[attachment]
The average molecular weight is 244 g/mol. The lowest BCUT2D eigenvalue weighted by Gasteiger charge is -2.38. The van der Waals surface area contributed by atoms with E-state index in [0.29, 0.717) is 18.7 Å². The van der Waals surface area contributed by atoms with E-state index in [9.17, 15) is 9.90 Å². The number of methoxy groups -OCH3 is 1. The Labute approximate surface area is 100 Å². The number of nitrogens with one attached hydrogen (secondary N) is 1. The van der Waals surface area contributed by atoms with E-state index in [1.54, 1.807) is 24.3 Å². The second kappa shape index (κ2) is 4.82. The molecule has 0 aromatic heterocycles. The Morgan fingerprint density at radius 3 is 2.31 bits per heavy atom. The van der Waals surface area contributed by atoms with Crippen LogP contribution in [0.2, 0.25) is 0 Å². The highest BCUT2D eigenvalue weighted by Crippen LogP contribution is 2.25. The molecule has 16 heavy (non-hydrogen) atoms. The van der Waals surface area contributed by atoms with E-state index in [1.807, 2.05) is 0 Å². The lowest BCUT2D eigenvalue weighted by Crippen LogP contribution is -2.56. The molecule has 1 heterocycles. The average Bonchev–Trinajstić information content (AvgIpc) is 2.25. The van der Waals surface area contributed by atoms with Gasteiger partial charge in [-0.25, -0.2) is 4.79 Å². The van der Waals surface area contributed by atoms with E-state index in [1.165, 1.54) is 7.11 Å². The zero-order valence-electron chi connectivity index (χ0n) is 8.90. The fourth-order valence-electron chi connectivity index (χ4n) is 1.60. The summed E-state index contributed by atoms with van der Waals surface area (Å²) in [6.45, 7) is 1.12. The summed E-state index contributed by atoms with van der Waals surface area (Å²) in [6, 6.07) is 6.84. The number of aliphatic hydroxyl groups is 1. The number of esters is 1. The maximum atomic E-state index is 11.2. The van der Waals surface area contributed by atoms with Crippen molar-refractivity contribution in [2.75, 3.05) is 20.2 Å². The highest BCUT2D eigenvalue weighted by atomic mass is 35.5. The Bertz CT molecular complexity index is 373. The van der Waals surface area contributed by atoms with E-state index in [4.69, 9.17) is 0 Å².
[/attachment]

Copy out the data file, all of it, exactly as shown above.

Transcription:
The average molecular weight is 244 g/mol. The lowest BCUT2D eigenvalue weighted by Gasteiger charge is -2.38. The van der Waals surface area contributed by atoms with E-state index in [0.29, 0.717) is 18.7 Å². The van der Waals surface area contributed by atoms with E-state index in [9.17, 15) is 9.90 Å². The number of methoxy groups -OCH3 is 1. The Labute approximate surface area is 100 Å². The number of nitrogens with one attached hydrogen (secondary N) is 1. The van der Waals surface area contributed by atoms with E-state index in [1.54, 1.807) is 24.3 Å². The second kappa shape index (κ2) is 4.82. The molecule has 0 aromatic heterocycles. The Morgan fingerprint density at radius 3 is 2.31 bits per heavy atom. The van der Waals surface area contributed by atoms with Crippen LogP contribution in [0.2, 0.25) is 0 Å². The highest BCUT2D eigenvalue weighted by Crippen LogP contribution is 2.25. The molecule has 16 heavy (non-hydrogen) atoms. The van der Waals surface area contributed by atoms with E-state index in [1.807, 2.05) is 0 Å². The lowest BCUT2D eigenvalue weighted by Crippen LogP contribution is -2.56. The molecule has 1 heterocycles. The average Bonchev–Trinajstić information content (AvgIpc) is 2.25. The van der Waals surface area contributed by atoms with Gasteiger partial charge in [-0.25, -0.2) is 4.79 Å². The van der Waals surface area contributed by atoms with E-state index in [1.165, 1.54) is 7.11 Å². The zero-order valence-electron chi connectivity index (χ0n) is 8.90. The fourth-order valence-electron chi connectivity index (χ4n) is 1.60. The summed E-state index contributed by atoms with van der Waals surface area (Å²) in [6.45, 7) is 1.12. The summed E-state index contributed by atoms with van der Waals surface area (Å²) in [6, 6.07) is 6.84. The number of aliphatic hydroxyl groups is 1. The number of esters is 1. The maximum atomic E-state index is 11.2. The van der Waals surface area contributed by atoms with Crippen molar-refractivity contribution in [2.75, 3.05) is 20.2 Å². The highest BCUT2D eigenvalue weighted by atomic mass is 35.5. The Bertz CT molecular complexity index is 373. The van der Waals surface area contributed by atoms with E-state index in [4.69, 9.17) is 0 Å².